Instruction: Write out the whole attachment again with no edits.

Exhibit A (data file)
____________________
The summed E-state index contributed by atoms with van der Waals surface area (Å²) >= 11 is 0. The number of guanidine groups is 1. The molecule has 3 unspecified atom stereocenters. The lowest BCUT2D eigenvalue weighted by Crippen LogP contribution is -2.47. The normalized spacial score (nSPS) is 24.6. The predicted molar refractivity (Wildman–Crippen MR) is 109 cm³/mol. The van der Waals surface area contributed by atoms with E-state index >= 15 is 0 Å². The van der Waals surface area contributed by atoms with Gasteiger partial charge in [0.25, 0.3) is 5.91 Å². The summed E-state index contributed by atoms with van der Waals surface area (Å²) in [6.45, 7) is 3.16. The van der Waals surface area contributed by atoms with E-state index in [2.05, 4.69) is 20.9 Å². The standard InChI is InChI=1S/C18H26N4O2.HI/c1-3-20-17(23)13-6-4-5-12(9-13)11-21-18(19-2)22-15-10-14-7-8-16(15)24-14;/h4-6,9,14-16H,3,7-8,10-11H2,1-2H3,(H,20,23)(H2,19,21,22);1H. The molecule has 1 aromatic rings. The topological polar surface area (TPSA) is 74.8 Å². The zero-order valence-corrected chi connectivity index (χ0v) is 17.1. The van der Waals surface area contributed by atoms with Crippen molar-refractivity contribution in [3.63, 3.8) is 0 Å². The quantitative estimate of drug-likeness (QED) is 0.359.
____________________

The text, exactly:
The summed E-state index contributed by atoms with van der Waals surface area (Å²) >= 11 is 0. The number of guanidine groups is 1. The molecule has 3 unspecified atom stereocenters. The lowest BCUT2D eigenvalue weighted by Crippen LogP contribution is -2.47. The normalized spacial score (nSPS) is 24.6. The predicted molar refractivity (Wildman–Crippen MR) is 109 cm³/mol. The van der Waals surface area contributed by atoms with E-state index >= 15 is 0 Å². The van der Waals surface area contributed by atoms with Gasteiger partial charge in [0.25, 0.3) is 5.91 Å². The summed E-state index contributed by atoms with van der Waals surface area (Å²) in [6.45, 7) is 3.16. The van der Waals surface area contributed by atoms with E-state index in [2.05, 4.69) is 20.9 Å². The standard InChI is InChI=1S/C18H26N4O2.HI/c1-3-20-17(23)13-6-4-5-12(9-13)11-21-18(19-2)22-15-10-14-7-8-16(15)24-14;/h4-6,9,14-16H,3,7-8,10-11H2,1-2H3,(H,20,23)(H2,19,21,22);1H. The molecule has 1 aromatic rings. The topological polar surface area (TPSA) is 74.8 Å². The zero-order valence-corrected chi connectivity index (χ0v) is 17.1. The van der Waals surface area contributed by atoms with Crippen molar-refractivity contribution in [3.63, 3.8) is 0 Å². The quantitative estimate of drug-likeness (QED) is 0.359.